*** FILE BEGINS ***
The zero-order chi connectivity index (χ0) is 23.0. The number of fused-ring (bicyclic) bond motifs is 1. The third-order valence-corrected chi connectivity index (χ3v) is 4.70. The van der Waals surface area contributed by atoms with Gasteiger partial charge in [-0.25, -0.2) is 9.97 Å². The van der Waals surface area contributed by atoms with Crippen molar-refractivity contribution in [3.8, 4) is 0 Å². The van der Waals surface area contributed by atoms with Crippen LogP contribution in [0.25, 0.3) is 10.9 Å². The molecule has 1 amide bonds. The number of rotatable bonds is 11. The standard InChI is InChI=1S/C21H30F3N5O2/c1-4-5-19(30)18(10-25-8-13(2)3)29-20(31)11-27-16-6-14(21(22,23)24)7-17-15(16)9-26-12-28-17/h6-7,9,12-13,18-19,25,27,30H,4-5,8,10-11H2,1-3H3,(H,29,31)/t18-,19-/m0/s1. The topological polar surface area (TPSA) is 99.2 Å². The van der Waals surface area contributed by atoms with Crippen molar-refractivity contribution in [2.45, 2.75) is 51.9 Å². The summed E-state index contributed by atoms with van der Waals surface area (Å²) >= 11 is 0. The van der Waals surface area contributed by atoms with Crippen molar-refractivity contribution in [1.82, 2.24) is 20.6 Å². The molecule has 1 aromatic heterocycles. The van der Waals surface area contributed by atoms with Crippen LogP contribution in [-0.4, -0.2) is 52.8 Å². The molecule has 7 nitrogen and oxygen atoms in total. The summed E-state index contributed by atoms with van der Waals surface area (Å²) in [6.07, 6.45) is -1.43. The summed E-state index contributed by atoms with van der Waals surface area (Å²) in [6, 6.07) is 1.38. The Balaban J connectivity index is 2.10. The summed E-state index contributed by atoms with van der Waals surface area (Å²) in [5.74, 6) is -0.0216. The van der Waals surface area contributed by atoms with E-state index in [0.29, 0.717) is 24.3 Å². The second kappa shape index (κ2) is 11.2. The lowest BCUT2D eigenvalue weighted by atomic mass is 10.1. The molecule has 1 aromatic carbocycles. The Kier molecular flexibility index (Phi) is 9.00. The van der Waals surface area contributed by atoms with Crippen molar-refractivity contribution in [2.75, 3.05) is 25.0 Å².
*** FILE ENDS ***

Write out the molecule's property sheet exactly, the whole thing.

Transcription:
The zero-order chi connectivity index (χ0) is 23.0. The number of fused-ring (bicyclic) bond motifs is 1. The third-order valence-corrected chi connectivity index (χ3v) is 4.70. The van der Waals surface area contributed by atoms with Gasteiger partial charge in [-0.25, -0.2) is 9.97 Å². The van der Waals surface area contributed by atoms with Crippen molar-refractivity contribution in [3.8, 4) is 0 Å². The van der Waals surface area contributed by atoms with Crippen LogP contribution in [0.25, 0.3) is 10.9 Å². The molecule has 1 amide bonds. The number of rotatable bonds is 11. The standard InChI is InChI=1S/C21H30F3N5O2/c1-4-5-19(30)18(10-25-8-13(2)3)29-20(31)11-27-16-6-14(21(22,23)24)7-17-15(16)9-26-12-28-17/h6-7,9,12-13,18-19,25,27,30H,4-5,8,10-11H2,1-3H3,(H,29,31)/t18-,19-/m0/s1. The topological polar surface area (TPSA) is 99.2 Å². The van der Waals surface area contributed by atoms with Crippen molar-refractivity contribution in [2.45, 2.75) is 51.9 Å². The summed E-state index contributed by atoms with van der Waals surface area (Å²) >= 11 is 0. The van der Waals surface area contributed by atoms with Crippen molar-refractivity contribution in [1.82, 2.24) is 20.6 Å². The molecule has 1 aromatic heterocycles. The van der Waals surface area contributed by atoms with Crippen LogP contribution in [-0.4, -0.2) is 52.8 Å². The molecule has 7 nitrogen and oxygen atoms in total. The summed E-state index contributed by atoms with van der Waals surface area (Å²) in [6.07, 6.45) is -1.43. The summed E-state index contributed by atoms with van der Waals surface area (Å²) in [6, 6.07) is 1.38. The Balaban J connectivity index is 2.10. The summed E-state index contributed by atoms with van der Waals surface area (Å²) in [5.74, 6) is -0.0216. The van der Waals surface area contributed by atoms with E-state index in [0.29, 0.717) is 24.3 Å². The second kappa shape index (κ2) is 11.2. The lowest BCUT2D eigenvalue weighted by atomic mass is 10.1. The molecule has 1 aromatic carbocycles. The Kier molecular flexibility index (Phi) is 9.00. The van der Waals surface area contributed by atoms with Crippen molar-refractivity contribution in [2.75, 3.05) is 25.0 Å².